Fellow Hokie Gives Kidney and Fulfills Her Lifelong Dream.

by | Dec 2023

LITTLE GIRLS often dream of becoming famous actresses, veterinarians, or fairy princesses. But Annie Chalmers-Williams dreamt of giving someone her kidney. “Growing up, I had a friend who desperately needed an organ to live,” said Chalmers- Williams. “I saw what was happening to her and her health as she declined. I remember thinking, ‘Why doesn’t anyone help her?’ It has been on my heart ever since. Over the years, I would see people asking for a living kidney donor, and I would always think, ‘I need to do that someday.’” 

During the summer of 2021, Chalmers-Williams and her husband, Travis, endured their third miscarriage. Heartbroken, they made the painful decision to accept their son, Dawson, would be their only biological child, and this opened the door for Annie to pray about donating her kidney. “It sounded like a perfect way to give life the only way I could.” 

It wasn’t long before Annie came across the Facebook post of Yang Zhang, who desperately needed a kidney. “When I made the post in January 2022, I was not sure what to expect, and frankly, I was not hopeful because asking someone to donate an organ is a very big ask,” recalls Zhang. Annie was one of 33 people who reached out. “Her first email was very personal and very touching. She talked about prior life challenges, her faith, and how that faith guided her to help me. In October, Annie told me she had completed the screening process and was identified as a matching donor. She asked for a meeting with my family. Deep down, my wife and I had not believed this would ever happen. But it did.”

Although Annie is the assistant director of substance misuse prevention for Hokie Wellness at Virginia Tech (VT), she and Zhang had never previously crossed paths. “I looked at their family photo on Facebook and zoomed in on his daughters’ little faces. I saw the way he and his wife, Amy, had their arms around each other, and I heard a voice inside me say, ‘There’s your person.’”

Zhang said life before the transplant was a challenge. Everything changed, including his daily routine. As an associate professor in the School of Public and International Affairs at Virginia Tech, the rigorous eight hours needed for home dialysis halted his full-time, in-person work and brought traveling to a complete stop. Zhang said it took a toll on his mental health. “When your perspective on life turns bleak, it becomes very easy to fall prey to negative emotions. It is very important to lean on your family, friends, and your community. Stay engaged as much as possible.”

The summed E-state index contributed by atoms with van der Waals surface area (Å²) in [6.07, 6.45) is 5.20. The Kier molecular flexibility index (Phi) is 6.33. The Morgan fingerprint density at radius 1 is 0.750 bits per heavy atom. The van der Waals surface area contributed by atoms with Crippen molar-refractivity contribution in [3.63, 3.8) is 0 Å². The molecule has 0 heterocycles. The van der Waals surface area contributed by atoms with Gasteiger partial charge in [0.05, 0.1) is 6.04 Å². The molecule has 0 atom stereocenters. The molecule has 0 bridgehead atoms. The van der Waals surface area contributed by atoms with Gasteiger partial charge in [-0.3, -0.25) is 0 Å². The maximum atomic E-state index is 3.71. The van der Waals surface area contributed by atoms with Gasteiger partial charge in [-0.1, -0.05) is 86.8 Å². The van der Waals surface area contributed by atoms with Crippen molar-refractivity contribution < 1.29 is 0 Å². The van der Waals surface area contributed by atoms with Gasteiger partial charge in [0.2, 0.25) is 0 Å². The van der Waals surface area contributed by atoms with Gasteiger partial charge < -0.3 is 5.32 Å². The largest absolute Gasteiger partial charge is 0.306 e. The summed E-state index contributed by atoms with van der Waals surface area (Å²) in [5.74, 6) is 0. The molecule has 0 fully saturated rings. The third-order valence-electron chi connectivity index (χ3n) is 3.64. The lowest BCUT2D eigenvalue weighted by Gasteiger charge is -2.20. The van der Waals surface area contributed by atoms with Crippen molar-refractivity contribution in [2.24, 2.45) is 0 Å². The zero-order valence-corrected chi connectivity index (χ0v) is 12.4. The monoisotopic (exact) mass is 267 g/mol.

Before his kidney failure, Zhang had received impressive research grants from the United States National Science Foundation, the Lincoln Institute of Land Policy, and the Virginia Sea Grant. He is also a founding member of the VT interdisciplinary graduate program in Disaster Resilience. “I have won the Virginia Chapter of the American Planning Association Best Educator Award and the VT College of Architecture and Urban Studies’ Ut Prosim Award.”

From the beginning, Annie said her husband supported her decision, but it was difficult for her parents. “At the pre-op appointment, Zhang told my mom she had an amazing daughter. I think those words helped move my mom to a place of peace with the surgery.” Zhang experienced fears of his own. “The easiest part was the surgery. The most challenging aspect was my constant anxiety about the well-being of Annie.”

“I just love to help and care for others,” said Annie. “I never want anyone to feel alone, afraid, or left out. I always think there are ways to help, and there is always room to grow. The world is sometimes really frightening and full of terrible things, but it’s also incredibly beautiful, and I’m always awed by it. If I can do something to ease someone’s suffering, even if it’s something small, I want to know about it and do it. That’s the only way that things really get better — people have to put action behind their thoughts and words.” 

Now that surgery is behind them, Zhang said, “My goals for the future are twofold. One is to take the best possible care of the kidney that Annie gave me. The other is to make the best of my life, professionally and personally. This is the best I can do to honor Annie’s grace and generosity.” GN 

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